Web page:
The WSJ did a great piece on Barbie’s history as a political figure back in 2016 when Barbie did a version running for president with a female running mate, clearly referencing Hillary’s campaign
2016 was the 6th presidency-focused Barbie, making her political career thus:
- 1992 = President
- 2000 = Presidential Candidate
- 2004 = Presidential Candidate
- 2008 = President
- 2012 = “Barbie for President”
- 2016 = President & Vice President candidate pair
- 2019 = Barbie 60th Anniversary Career series repackage of the 2016 presidential candidate doll in a different box w/o her VP running mate & with lighter skin & straighter hair. Fascinating.
- 2020 = Campaign TEAM and NOT SPECIFICALLY PRESIDENT
Note that 1992, 2000, 2004, 2016 & 2020 all candidates, while 2008 & 2012 are Presidents, i.e. already victorious rather than running, an interesting choice for the window right after Hillary lost to Obama in 08 primary.
The 2016 and 2020 political Barbies have variety in skin tone and hair color, and 2020’s has variety of body type as well, in line with Mattel’s recent changes, whereas 1992-2012 are all distinctly the original blonde Barbie moving into a political career.
But no earlier president or presidential candidate Barbie was in the Career of the Year series, which is the most visibly political moment of Mattel’s year, the Barbie choice they expect to get the most discussion and spark the most newspaper coverage etc.
Career of the Year started as something of a disaster in 2010 when the well-meaning Computer Engineer Barbie, winner of a voting contest to pick the first Career of the Year, was launched w/ a badly-thought-through accompanying book which focused on her repeatedly messing up and needing male programmers to fix her machine (even to get rid of a simple virus!) and to turn her concept into a game.
When Architect was next (2011) I remember thinking about the fact that (at the time) when you looked at lists of college majors by expected salary, architect was usually listed as the highest-paid major for women.
In fact the story is really cool, this great article discusses the campaign for architect Barbie, effort to convey power via her glasses & hardhat (which she never wears in the photos), & the experiments presenting her to girls to make sure the doll’s professional skill went unquestioned, unlike her computer engineer predecessor.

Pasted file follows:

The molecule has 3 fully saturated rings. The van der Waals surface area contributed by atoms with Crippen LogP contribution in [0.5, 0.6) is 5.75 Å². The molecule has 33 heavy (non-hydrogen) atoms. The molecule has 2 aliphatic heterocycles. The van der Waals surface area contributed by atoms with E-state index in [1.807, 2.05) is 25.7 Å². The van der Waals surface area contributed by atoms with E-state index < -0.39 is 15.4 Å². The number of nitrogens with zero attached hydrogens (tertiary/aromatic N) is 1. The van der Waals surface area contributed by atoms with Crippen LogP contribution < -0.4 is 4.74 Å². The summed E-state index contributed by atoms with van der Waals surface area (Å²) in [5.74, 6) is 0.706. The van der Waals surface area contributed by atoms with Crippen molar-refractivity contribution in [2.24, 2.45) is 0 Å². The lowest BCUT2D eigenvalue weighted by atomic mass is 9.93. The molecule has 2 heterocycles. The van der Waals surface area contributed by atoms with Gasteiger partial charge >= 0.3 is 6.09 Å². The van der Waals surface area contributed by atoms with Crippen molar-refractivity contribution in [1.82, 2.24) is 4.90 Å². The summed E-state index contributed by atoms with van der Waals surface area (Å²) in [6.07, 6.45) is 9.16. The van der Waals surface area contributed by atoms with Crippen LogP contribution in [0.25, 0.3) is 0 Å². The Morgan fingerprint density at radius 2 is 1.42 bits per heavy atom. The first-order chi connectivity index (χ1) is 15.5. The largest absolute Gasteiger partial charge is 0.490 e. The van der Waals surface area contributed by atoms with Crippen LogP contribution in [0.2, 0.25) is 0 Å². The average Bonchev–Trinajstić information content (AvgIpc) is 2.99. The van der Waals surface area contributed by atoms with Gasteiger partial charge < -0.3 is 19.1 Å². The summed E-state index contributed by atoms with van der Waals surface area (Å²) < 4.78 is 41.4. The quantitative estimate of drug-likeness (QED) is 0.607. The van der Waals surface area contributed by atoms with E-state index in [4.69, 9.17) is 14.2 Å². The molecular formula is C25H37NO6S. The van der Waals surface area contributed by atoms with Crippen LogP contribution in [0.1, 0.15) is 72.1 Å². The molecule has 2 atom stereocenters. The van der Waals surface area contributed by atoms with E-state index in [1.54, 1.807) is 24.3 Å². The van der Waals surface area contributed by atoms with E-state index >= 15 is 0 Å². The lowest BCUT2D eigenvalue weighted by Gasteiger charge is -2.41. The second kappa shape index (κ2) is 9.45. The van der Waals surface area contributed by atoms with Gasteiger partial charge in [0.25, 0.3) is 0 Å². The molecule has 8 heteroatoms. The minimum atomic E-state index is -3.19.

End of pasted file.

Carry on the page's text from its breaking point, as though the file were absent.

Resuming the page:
2013 Mars Explorer was the 1st mission-specific space Barbie though there had been several astronauts.
She was pinker than average though less sparkly than average, and accompanied by many science facts. Below are three earlier astronaut Barbies, for contrast:
2014’s “Entrepeneur” is strangely vague, forgettable, and was much mocked at its release with headlines like “Entrepreneur Barbie will Inspire Girls to Be Vaguely Ambitious.” It was very well researched underneath, made in consultation with some major global feminist leaders like Reshma Saujani, the founder of Girls Who Code, but it struggled to get a clear concept across.
The vagueness of Entrepeneur Barbie for me is an exposure of the strained path-to-wealth archetype in our society, since it’s so much about networking, pitching, acquiring companies, buying out rivals, moving money around rather than making things; hard to describe on a box. The fact that there’s no comprehensible clear thing an entrepreneur Barbie would do or make, other than have money and move money around to make more money, is an example of how hard it is to communicate to kids how power and money really work (and how nonsensical it often is).
2015 Film Director was a clear response to discussion happening at the time about how few female film directors there were in Hollywood. She did come with several types of hair and skin tones (version options on some of these are hard to trace).
2016 Game Developer was a direct effort to redo and recover from the mistakes of the 2010 computer engineer. She (left) has one of the least pink least feminine outfits ever on a barbie, a silver (not pink) laptop and much more technical info on the box. 2010s on the right.
Here you see game developer Barbie next to her unsuccessful software predecessor:
One Casey Feisler on Flickr did this great compilation comparing the packaging for both plus for the 2018 Robotics Engineer career of the year Barbie. Note the new focus on precisely what she does herself not leaving it to colleagues.
The robotics engineer doll was very similar, still glasses and a laptop, but notable for the black variant being used in publicity images a lot more, almost 50/50 with the white version.